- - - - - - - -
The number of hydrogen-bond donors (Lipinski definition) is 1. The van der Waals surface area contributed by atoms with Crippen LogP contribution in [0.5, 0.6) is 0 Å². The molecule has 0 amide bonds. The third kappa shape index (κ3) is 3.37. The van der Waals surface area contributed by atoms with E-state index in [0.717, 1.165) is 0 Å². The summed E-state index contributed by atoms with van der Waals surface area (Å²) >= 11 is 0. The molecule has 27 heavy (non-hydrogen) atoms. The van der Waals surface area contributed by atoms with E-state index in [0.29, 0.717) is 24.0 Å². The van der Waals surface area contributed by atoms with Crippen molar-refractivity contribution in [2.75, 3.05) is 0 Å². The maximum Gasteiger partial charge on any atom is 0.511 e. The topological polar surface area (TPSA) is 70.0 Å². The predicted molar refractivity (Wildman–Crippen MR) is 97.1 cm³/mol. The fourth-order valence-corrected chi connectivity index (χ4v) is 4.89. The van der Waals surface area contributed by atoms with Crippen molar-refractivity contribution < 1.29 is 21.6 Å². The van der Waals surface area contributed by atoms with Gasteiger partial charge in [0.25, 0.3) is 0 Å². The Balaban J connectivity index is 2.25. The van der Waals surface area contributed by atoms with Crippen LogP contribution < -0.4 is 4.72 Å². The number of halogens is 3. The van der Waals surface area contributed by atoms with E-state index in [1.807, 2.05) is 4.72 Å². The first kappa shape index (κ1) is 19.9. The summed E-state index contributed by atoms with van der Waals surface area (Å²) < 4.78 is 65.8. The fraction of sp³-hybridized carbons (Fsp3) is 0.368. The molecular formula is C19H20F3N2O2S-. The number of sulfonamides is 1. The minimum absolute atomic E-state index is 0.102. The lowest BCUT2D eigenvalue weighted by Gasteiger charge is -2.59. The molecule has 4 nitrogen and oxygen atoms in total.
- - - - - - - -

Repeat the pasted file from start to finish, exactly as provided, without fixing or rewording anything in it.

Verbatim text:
The number of hydrogen-bond donors (Lipinski definition) is 1. The van der Waals surface area contributed by atoms with Crippen LogP contribution in [0.5, 0.6) is 0 Å². The molecule has 0 amide bonds. The third kappa shape index (κ3) is 3.37. The van der Waals surface area contributed by atoms with E-state index in [0.717, 1.165) is 0 Å². The summed E-state index contributed by atoms with van der Waals surface area (Å²) >= 11 is 0. The molecule has 27 heavy (non-hydrogen) atoms. The van der Waals surface area contributed by atoms with E-state index in [0.29, 0.717) is 24.0 Å². The van der Waals surface area contributed by atoms with Crippen molar-refractivity contribution in [2.75, 3.05) is 0 Å². The maximum Gasteiger partial charge on any atom is 0.511 e. The topological polar surface area (TPSA) is 70.0 Å². The predicted molar refractivity (Wildman–Crippen MR) is 97.1 cm³/mol. The fourth-order valence-corrected chi connectivity index (χ4v) is 4.89. The van der Waals surface area contributed by atoms with Crippen molar-refractivity contribution < 1.29 is 21.6 Å². The van der Waals surface area contributed by atoms with Gasteiger partial charge in [0.25, 0.3) is 0 Å². The Balaban J connectivity index is 2.25. The van der Waals surface area contributed by atoms with Crippen LogP contribution < -0.4 is 4.72 Å². The number of halogens is 3. The van der Waals surface area contributed by atoms with E-state index in [1.807, 2.05) is 4.72 Å². The first kappa shape index (κ1) is 19.9. The summed E-state index contributed by atoms with van der Waals surface area (Å²) < 4.78 is 65.8. The fraction of sp³-hybridized carbons (Fsp3) is 0.368. The molecular formula is C19H20F3N2O2S-. The number of sulfonamides is 1. The minimum absolute atomic E-state index is 0.102. The lowest BCUT2D eigenvalue weighted by Gasteiger charge is -2.59. The molecule has 4 nitrogen and oxygen atoms in total.